The longissimus thoracis muscle or musculus longissimus thoracis in latin (‘longissimus’ meaning longest, and ‘thoracis’ meaning thorax) is part of the longissimi muscles that belong to the sacro-spinal system which consists of longissimus cervicis and capitus muscles as well. This group of muscles belongs to the intermediate layer of the intrinsic back muscles that stretch along the trunk wall.
The longissimus thoracis is the largest of the erector spinae (or sacro-spinalis) muscles. It is located in the middle column of the upper lumbar region, and consists of many small bundles of muscle fibers. These bundles are aggregated in such a way that produces a very long, and in some places thick, muscle. The adjacent spinalis thoracis laterally blends with it, and is considered a component of the muscle by some.
The thoracic segment of the longissimus muscles originates from the sacrum (os sacrum) and iliac crest (crista iliaca) through the iliacostalis lumborum tendon and the lumbosacral aponeurosis. It also arises from the spinous processes of the lumbar vertebrae (processus spinosus L1-L5) and the transverse processes of the lower thoracic vertebrae. It inserts into the transverse processes of all the thoracic vertebrae, and lateral to the tubercles of the medial half of the second till twelfth ribs (costae II-XII).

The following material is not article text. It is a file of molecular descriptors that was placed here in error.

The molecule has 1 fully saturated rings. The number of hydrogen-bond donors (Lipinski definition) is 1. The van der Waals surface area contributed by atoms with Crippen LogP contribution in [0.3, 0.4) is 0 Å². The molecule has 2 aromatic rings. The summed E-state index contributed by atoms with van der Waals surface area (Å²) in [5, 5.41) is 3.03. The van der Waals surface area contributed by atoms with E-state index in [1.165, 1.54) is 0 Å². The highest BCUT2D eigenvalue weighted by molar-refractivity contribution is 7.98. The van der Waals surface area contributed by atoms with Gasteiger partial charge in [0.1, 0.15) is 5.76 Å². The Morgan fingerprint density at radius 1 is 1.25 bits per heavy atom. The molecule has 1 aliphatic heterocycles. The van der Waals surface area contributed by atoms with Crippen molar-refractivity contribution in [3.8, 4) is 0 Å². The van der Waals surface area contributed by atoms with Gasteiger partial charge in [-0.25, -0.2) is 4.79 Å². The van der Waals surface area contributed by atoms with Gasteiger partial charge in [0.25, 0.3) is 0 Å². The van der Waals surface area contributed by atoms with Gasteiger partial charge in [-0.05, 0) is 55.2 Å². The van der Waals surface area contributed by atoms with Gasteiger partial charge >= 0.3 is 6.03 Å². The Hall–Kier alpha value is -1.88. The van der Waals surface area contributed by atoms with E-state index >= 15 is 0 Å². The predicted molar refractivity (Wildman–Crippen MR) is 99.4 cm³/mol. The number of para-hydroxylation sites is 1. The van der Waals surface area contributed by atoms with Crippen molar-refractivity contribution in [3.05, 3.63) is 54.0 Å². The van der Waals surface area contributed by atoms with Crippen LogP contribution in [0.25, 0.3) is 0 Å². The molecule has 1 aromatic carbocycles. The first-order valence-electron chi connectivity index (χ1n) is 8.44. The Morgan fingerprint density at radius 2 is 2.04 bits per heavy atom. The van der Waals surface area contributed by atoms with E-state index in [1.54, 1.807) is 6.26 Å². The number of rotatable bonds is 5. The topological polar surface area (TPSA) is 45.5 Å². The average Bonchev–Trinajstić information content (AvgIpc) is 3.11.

The lateral branches of the dorsal spinal rami innervate the longissimus thoracis muscle (as well as the iliocostalis muscles). Its blood supply is provided by the dorsal branches of the posterior intercostal arteries that arise from posterior aspect of the descending thoracic aorta and are distributed in between the lower intercostal spaces.
The longissimus thoracis is one of the powerful primary extensors of the vertebral column and head. Acting bilaterally, it extends the back and returns it into an upright position. It also participates in facilitating both lateral and backward flexion of the spine by a series of coordinated muscle contractions and relaxations. On the other hand, unilateral contraction bends the spine towards the same side. It also rotates the face to the actively contracting ipsilateral side.
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